Brazil avoided falling into recession on Thursday with the release of new economic data showing South America’s largest economy grew by 0.4 per cent quarter-on-quarter in the three months to June, a better than expected performance.
The figures showed that Brazil’s economy moved back into expansion after shrinking by 0.2 per cent in the first quarter, and its performance was better than analysts had expected; economists polled by Reuters had forecast 0.2 per cent growth.
But the development is unlikely to be of solace to President Jair Bolsonaro, who was elected almost a year ago on promises to shake up and revitalise the economy but has been slow to implement his reform agenda.
“We need to understand how weak the Brazilian economy is,” said Zeina Latif, chief economist at XP Investimentos, pointing to weak levels of investment, dwindling human capital and decaying infrastructure.
Concerns are growing about a global downturn as major economies including the US and Germany show signs of slowing growth, while China — Brazil’s largest trading partner — is expanding at its slowest rate in almost three decades as Washington pursues a trade war with Beijing.
Earlier this year many in Brazil expected a government-led liberalisation programme to boost the economy after years of economic torpor, but since then the prevailing sentiment has soured.
With the exception of a much-vaunted pension reform — which is likely to be approved in Congress in the coming months — little has been done to shake up an economy plagued by weak industrial production and red tape.
As concerns have mounted, foreign investors have so far this year pulled almost $5bn from the main B3 stock exchange — the biggest outflow since 2008.
“Confidence is not recovering because of the noise coming from political side. It really hurts. Pension reform is positive, but is it enough? No,” said Ms Latif.
Meanwhile, many Brazilians are struggling. The unemployment rate has remained intractable at 12 per cent, while the number of citizens living below the poverty line has increased to almost 55m, up from 52m just three years ago.
As permanent contracts have dried up, many have taken jobs in the gig economy with food delivery or transport apps.
“I used to work 44 hours a week. Now I work 12 or 14 hours a day to receive the same amount,” said Gustavo Leonardo de Abreu, a 32-year-old driver who worked in the chemical industry until he was fired in 2017. “There I had some benefits like health insurance and food tickets. Now I don’t have any.”
For many businesses, uncertainty about Brazil’s future trajectory has stymied investment decisions, with many quietly holding off big projects. According to official data, investment in Brazil declined from 20 per cent of GDP in 2013 to just 15 per cent last year.
“The main reason behind the non-recovery is the lack of trust from investors,” said Fernanda Consorte, chief economist at Ourinvest Bank. “When we look at the economy, we thought that the elections and the pension reform would solve the problem. But reform will not bring results in the short term.”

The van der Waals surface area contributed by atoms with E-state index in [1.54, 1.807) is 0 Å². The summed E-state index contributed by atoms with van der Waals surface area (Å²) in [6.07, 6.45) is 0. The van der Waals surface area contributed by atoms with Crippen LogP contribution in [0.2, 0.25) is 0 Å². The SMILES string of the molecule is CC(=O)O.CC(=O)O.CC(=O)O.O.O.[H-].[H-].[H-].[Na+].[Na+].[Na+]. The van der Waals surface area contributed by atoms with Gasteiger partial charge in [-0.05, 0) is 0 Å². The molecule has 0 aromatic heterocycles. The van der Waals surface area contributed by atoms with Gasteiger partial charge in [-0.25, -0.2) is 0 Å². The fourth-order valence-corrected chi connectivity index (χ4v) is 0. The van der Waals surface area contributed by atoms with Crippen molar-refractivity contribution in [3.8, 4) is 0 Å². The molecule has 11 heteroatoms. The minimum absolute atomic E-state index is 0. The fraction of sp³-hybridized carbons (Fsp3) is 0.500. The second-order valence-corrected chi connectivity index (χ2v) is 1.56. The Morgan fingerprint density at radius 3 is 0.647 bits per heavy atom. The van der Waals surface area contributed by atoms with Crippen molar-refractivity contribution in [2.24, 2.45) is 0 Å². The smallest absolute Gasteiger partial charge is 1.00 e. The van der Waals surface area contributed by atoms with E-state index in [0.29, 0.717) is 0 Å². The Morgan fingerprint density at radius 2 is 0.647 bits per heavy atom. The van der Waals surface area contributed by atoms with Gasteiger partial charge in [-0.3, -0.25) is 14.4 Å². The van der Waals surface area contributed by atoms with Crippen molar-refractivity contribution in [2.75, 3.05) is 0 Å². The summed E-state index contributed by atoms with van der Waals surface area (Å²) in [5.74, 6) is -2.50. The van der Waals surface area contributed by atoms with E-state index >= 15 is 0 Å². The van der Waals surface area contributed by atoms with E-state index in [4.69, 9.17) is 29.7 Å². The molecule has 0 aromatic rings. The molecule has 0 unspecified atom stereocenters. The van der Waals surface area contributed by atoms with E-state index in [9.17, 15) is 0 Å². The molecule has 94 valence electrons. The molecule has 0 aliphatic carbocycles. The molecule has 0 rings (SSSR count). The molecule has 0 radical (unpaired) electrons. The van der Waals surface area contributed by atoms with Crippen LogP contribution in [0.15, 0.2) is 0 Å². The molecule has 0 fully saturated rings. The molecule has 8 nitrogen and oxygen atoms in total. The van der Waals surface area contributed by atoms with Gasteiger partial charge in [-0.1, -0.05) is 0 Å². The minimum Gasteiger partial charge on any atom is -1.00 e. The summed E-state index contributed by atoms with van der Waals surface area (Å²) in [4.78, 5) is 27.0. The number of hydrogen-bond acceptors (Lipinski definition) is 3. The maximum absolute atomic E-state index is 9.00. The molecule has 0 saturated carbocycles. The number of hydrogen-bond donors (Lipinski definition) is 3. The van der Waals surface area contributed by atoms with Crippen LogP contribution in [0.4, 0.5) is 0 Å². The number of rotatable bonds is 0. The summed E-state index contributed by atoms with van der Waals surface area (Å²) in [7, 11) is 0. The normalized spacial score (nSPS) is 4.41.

The country is also being buffeted by broader global trends, including the US-China trade war and fears of a worldwide recession, which would increase risk aversion in emerging markets such as Brazil.
“The deteriorating world economy makes it more difficult to break the relative stagnation cycle,” said Carlos Langoni, director of the World Economy Center at the Getúlio Vargas Foundation. “Common sense suggests that [this] deterioration . . . will make it difficult for the Brazilian economy to again tread the path of sustained growth.”
For Marcos Felipe Casarin, director for Latin America at Oxford Economics, much of Brazil’s current pain stems from the economic collapse of neighbouring Argentina.
“In the first half of the year Brazil was hit by exogenous shocks — quite severe shocks. One of our biggest trading partner is collapsing,” he said.
Argentina is Brazil’s third-largest trading partner, mainly importing manufactured and industrial goods.
“The most recent collapse will be a game changer for Argentina,” Mr Casarin said. “The country is now in a position much worse than when [President Mauricio] Macri started. This can have negative impact on Brazil and [the problem] can drag for a longer period of time.”
The downturn in Brazil is likely to increase pressure on Mr Bolsonaro to step up his economic reform agenda, including tax reform and privatisations.
Since his inauguration in January, the far rightwing leader has been embroiled in almost constant controversy on issues ranging from gun control to deforestation in the Amazon.
But given that his predecessor Dilma Rousseff was impeached for alleged economic mismanagement, Mr Bolsonaro is likely to be keenly aware that a struggling economy presents a powerful cudgel to his political opponents.
Additional reporting by Carolina Pulice